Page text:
Policy responses for Georgia - HSRM

Georgia


Policy responses for Georgia

3.2 Managing cases

The MoH has developed a case management protocol based on WHO recommendations. People experiencing symptoms or who have had contact with a confirmed case are told to contact the emergency services (tel. 112). The calls are forwarded to primary care doctors who have been specially trained on specific COVID-19 protocols. An online portal (http://ambulatoria.moh.gov.ge) went live in November 2020 which allows Georgian citizens enrolled in the state insurance programme to find out which family doctors and clinics will serve them if they show symptoms of COVID-19. Individuals with private insurance need to ask their insurance companies. The uninsured should phone the MoH hotline (tel. 1505).

Triage of COVID-19 patients occurs at fever clinics. Based on Ministerial Orders in several regions, fever clinics were identified where patients with respiratory symptoms are admitted after going through initial triage.  Suspected COVID-19 cases are tested, the others are sent back to their homes and follow the advice of family doctors, including online consultations. If test results are positive for suspected cases, they are transferred to COVID clinics for further case management. There are ongoing discussions that when the number of cases increases and hospitals will not be able to accommodate all positively tested patients, the milder cases should be sent home and managed by doctors remotely. Symptomatic patients can self-refer to COVID-19 services without a positive PCR test or doctor’s referral.

At the end of February, under Ministerial Order #01-62/o, the following protocols had been elaborated for:
o International travellers coming from high risk countries;
o International travellers and tourism companies;
o Self-isolated persons;
o Quarantined persons;
o Airlines and Airline Crew members;
o Disinfection/cleaning of non-healthcare facilities.

Recommendations were provided to the airport staff on the prevention of Novel Coronavirus at the points of entry and the biosafety officer gave instructions on how to implement the recommendations in practice.

Healthcare providers were provided with detailed information on the:
• Contact tracing and case management algorithm for COVID-2019;
• Recommendations for use of Personal Protective Equipment;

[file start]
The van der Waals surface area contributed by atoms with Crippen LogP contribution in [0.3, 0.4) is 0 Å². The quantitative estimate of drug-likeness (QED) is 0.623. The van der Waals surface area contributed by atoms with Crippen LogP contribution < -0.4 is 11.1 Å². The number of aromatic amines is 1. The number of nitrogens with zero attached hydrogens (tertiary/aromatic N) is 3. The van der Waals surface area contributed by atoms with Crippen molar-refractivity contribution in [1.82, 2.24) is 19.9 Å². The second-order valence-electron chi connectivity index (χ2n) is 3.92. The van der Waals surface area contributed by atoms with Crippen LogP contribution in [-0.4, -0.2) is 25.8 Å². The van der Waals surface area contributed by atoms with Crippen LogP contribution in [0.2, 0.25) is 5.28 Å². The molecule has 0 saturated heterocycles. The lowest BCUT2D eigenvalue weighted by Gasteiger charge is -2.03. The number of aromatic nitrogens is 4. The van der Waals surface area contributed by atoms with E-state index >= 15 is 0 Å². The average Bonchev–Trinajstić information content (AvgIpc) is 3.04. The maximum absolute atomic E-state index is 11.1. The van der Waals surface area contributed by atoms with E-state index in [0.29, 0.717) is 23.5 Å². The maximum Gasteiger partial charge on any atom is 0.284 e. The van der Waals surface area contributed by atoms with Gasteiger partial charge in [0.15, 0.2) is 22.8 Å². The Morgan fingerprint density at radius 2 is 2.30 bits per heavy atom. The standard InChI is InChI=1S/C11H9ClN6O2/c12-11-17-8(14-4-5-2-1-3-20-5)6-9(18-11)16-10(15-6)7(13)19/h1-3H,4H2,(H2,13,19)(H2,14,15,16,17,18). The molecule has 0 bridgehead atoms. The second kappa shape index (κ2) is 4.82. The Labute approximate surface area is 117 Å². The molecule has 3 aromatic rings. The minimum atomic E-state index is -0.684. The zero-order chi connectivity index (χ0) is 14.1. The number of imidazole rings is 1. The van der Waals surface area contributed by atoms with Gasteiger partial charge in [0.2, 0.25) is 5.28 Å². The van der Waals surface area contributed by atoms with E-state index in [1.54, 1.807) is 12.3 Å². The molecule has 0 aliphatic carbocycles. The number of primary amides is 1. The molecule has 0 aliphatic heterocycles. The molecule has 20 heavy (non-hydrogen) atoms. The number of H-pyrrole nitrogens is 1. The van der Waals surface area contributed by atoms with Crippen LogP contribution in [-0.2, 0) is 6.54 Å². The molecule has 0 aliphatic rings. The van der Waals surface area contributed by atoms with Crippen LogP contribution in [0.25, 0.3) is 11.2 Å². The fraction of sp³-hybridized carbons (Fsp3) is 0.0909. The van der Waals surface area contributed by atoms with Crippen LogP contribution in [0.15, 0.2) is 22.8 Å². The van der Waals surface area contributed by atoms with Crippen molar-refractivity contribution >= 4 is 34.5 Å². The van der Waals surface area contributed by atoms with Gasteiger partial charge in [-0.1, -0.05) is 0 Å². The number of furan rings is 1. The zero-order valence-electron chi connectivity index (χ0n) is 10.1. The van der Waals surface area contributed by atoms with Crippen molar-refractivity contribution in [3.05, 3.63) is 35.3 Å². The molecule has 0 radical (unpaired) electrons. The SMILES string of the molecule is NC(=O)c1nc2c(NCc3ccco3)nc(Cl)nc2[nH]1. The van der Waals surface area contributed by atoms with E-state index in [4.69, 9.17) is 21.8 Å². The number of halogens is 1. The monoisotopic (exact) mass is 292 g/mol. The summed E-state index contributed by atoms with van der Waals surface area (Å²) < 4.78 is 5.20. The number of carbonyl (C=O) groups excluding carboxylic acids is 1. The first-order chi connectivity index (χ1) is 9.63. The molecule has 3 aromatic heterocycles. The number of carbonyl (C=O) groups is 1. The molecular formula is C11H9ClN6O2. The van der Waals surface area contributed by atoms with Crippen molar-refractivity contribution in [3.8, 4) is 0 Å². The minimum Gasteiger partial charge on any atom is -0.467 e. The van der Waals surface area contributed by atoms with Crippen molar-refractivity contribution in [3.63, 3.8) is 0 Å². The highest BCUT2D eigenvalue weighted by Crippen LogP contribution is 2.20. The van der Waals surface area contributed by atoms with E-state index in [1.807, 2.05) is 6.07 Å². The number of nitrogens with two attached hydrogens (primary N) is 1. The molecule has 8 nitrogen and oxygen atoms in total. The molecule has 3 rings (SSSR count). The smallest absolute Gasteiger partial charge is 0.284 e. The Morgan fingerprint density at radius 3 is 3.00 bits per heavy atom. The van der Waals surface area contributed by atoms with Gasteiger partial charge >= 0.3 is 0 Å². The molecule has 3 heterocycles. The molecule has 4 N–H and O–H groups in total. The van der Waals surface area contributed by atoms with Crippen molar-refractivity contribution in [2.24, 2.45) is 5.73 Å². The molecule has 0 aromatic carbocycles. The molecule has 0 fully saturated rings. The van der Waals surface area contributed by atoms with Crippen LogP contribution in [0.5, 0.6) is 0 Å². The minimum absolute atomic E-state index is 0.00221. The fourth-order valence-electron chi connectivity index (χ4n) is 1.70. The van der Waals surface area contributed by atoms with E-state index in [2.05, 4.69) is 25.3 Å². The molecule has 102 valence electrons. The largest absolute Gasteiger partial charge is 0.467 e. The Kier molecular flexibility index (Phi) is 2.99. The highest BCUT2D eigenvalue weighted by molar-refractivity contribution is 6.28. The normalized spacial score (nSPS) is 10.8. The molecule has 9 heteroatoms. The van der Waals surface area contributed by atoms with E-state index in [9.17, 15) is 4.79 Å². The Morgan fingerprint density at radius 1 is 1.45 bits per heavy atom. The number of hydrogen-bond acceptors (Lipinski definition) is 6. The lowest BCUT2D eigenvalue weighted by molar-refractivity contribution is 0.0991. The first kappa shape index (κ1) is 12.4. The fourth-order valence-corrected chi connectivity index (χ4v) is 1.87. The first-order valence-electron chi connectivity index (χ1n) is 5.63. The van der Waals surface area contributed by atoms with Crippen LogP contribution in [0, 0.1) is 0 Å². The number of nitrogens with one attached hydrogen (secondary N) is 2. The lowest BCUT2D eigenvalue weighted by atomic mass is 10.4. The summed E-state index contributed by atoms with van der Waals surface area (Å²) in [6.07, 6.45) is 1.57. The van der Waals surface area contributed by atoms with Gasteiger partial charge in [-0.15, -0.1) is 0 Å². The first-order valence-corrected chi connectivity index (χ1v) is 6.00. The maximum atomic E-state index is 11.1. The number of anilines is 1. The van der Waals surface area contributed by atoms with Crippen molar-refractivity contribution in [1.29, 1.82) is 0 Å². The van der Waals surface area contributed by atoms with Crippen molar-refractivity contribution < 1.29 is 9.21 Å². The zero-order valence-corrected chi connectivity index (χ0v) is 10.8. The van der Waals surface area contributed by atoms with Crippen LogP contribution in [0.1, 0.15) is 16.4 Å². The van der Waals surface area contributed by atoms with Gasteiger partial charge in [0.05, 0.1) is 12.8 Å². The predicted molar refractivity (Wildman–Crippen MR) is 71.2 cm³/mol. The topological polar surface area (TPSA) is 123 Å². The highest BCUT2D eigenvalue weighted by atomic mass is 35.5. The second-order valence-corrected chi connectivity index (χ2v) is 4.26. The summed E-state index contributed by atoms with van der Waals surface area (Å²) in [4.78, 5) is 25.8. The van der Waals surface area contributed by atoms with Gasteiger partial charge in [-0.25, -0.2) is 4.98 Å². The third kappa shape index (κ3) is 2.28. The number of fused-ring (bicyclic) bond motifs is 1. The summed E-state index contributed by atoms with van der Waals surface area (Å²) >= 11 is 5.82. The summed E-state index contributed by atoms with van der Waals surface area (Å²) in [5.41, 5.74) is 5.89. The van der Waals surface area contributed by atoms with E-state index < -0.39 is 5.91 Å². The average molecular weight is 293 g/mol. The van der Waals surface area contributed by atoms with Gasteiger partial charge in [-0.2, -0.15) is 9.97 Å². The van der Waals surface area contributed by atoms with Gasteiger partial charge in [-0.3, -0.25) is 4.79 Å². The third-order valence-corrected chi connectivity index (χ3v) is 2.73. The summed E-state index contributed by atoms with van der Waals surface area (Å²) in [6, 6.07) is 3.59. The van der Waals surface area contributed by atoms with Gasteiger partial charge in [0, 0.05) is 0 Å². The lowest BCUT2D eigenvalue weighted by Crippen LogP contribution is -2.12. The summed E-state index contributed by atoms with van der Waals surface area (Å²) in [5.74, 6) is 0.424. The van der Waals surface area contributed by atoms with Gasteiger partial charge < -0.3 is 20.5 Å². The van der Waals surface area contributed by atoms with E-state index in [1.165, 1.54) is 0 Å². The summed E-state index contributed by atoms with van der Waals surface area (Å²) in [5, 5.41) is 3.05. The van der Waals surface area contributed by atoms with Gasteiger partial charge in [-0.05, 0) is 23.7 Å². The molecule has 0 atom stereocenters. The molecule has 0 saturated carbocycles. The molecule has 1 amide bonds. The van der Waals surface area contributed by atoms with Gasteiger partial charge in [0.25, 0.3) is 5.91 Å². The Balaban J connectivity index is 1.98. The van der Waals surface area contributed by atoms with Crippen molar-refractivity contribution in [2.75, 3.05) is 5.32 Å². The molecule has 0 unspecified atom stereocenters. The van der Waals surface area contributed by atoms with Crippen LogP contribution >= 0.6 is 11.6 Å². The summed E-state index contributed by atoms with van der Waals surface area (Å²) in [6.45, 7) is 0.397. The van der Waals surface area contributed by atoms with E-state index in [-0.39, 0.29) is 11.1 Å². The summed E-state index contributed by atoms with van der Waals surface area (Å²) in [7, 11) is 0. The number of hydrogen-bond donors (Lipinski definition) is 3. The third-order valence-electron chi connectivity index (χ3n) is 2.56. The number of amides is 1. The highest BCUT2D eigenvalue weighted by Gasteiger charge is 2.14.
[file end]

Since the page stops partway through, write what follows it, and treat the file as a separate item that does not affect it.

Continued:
• Sample collection protocol;
• Infection prevention and control protocol on suspected case of COVID-19. 

In July is was announced that Georgia would be joining the international “Solidarity” clinical trial, with this work being coordinated by the Infectious Diseases Hospital in Tbilisi.

In July, UNDP and the government of Sweden began supporting the NCDC of Georgia to train 4,000 health workers across the country in enhanced infection prevention and control. With $150,000 in Swedish funding, UNDP will assist NCDC in establishing an e-learning platform to provide doctors, nurses and administrative staff with an opportunity to attend training courses and certification programmes, communicate, exchange experience and receive practical advice from NCDC experts.

On 20 August, a memorandum was signed between the UNDP, Sweden and the Georgian Ministry of Health to support Georgia’s efforts to strengthen its medical governance and improve health services for people amid the coronavirus. The memorandum aims to improve clinical quality assurance and the management of public hospitals across the country. Head of the Georgian National Centre for Disease Control Amiran Gamkrelidze says that patients with the coronavirus are exhibiting less serious symptoms and manifestations of the disease than in March and April, and that the number of severe cases has decreased. He added that today it is difficult to say what has caused this change in the dynamic.

From 9 September, asymptomatic coronavirus patients from 18 to 65 years of age with no chronic diseases are treated at home or in quarantine under the supervision of doctors instead of hospitals. Initially there were three hotels (one each in Tbilisi, Batumi and Kutaisi) where patients were placed under quarantine. By 17 November, 211 hotels are being used for quarantine (11,486 rooms in total) and these quarantine spaces employ over 3,580 people from the tourism industry. Underage children, citizens aged over 65, and patients with underlying conditions will not be transferred to hotels for medical treatment.  Georgia has spent over 54 million GEL in eight months since early March for quarantine space, says the Georgian National Tourism Administration.

Georgian Health Minister stated in November that the country is able to admit 5,868 Covid-19 patients in hospitals: 5,313 of these beds were occupied as of 17 November. However, within 24 hours an 800-1,000 additional beds (apart from the beds of the patients who will be discharged by the end of the day) will be in place. There are 1,040 ventilators in the country and about 3,400 beds come with oxygen provision systems.